To them, punishment for Nasheed means his disqualification from contesting elections. And disqualification of Nasheed could mean that the Maldivian Democratic Party (MDP) will not want to field any other candidate. This could produce a political deadlock. Alternatively, should MDP conduct party primaries for choosing their presidential nominee, whenever, and if Nasheed’s name were found on the ballot, the election commission could possibly delegitimize the process and may also de-recognise the party.

Already, with Nasheed and party chairman Ali Waheed now in the UK after obtaining political asylum, the election commission’s efforts at streamlining party leadership and membership records could jeopardise the MDP’s future. The opposition is accusing the government/EC of not releasing state funds for political parties, as mandated under the constitution. But when larger issues are thrown up before them, State funding, or non-distribution of the same, could be the least of the opposition’s problems.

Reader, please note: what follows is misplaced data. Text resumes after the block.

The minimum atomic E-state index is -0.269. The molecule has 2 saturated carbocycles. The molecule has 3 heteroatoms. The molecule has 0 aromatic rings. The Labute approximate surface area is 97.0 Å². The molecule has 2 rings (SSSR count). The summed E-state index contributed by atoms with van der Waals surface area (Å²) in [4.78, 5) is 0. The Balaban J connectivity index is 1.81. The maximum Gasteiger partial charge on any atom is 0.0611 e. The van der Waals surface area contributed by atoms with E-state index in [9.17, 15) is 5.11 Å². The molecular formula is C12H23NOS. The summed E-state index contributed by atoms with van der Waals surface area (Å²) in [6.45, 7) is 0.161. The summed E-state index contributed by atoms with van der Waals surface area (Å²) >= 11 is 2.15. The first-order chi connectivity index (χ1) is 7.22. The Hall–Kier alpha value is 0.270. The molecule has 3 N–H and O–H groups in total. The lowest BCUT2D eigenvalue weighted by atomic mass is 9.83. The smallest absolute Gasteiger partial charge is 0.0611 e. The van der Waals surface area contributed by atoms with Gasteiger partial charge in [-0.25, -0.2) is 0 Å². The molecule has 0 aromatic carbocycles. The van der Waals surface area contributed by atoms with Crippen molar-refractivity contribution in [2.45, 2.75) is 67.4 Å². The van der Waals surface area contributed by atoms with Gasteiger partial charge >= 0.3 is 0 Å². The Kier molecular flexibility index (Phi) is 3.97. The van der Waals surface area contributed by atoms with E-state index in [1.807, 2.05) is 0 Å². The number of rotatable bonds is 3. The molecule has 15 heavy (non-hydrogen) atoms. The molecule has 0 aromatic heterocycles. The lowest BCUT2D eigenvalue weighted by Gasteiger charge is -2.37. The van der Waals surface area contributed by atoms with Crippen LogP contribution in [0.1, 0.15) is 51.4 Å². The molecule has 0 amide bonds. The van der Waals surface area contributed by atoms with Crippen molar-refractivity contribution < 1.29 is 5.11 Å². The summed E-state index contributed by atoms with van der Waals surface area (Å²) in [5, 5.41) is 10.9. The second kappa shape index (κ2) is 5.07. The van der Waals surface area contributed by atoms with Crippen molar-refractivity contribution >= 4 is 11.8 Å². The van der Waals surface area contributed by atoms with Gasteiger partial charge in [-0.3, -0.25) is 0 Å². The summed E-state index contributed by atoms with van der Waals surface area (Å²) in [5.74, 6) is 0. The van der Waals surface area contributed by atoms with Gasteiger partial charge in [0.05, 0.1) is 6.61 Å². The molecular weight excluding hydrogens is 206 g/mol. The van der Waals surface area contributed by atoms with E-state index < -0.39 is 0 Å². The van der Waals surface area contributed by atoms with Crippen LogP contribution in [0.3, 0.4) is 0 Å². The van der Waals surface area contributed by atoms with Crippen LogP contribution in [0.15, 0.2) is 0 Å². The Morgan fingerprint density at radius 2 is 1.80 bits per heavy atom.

Going by ground-level trends, the main stake-holders in Maldivian domestic politics have already launched a psychological war against one another, to push the adversary/adversaries into disarray. Minus the ‘terrorism’ part of the charges against Nasheed, any government in Yameen’s place may still have a case against the former President for Judge Abdulla’s abduction.

Just days ahead of the CMAG’s New York meeting, the government also opened a new and additional front by instituting a fresh case over the ‘illegal detention’ of Yameen when Nasheed was in power. The police have questioned two former Defence Ministers, one of them having held the office for a brief period under Yameen, until last year’s ‘presidential boat-blast’.

Maj-Gen Mossa Ali Jaleel was a senior army official under Nasheed and was High Commissioner to Pakistan when Yameen brought him in as Defence Minister. The other, Amin Faisal, was Defence Minister and National Security Advisor when Yameen was housed in an island resort, so was another opposition leader, Gasim Ibrahim of the Jumhooree Party. Faisal was later named High Commissioner to India, but he never took over as the Nasheed leadership had exited office in the subsequent months.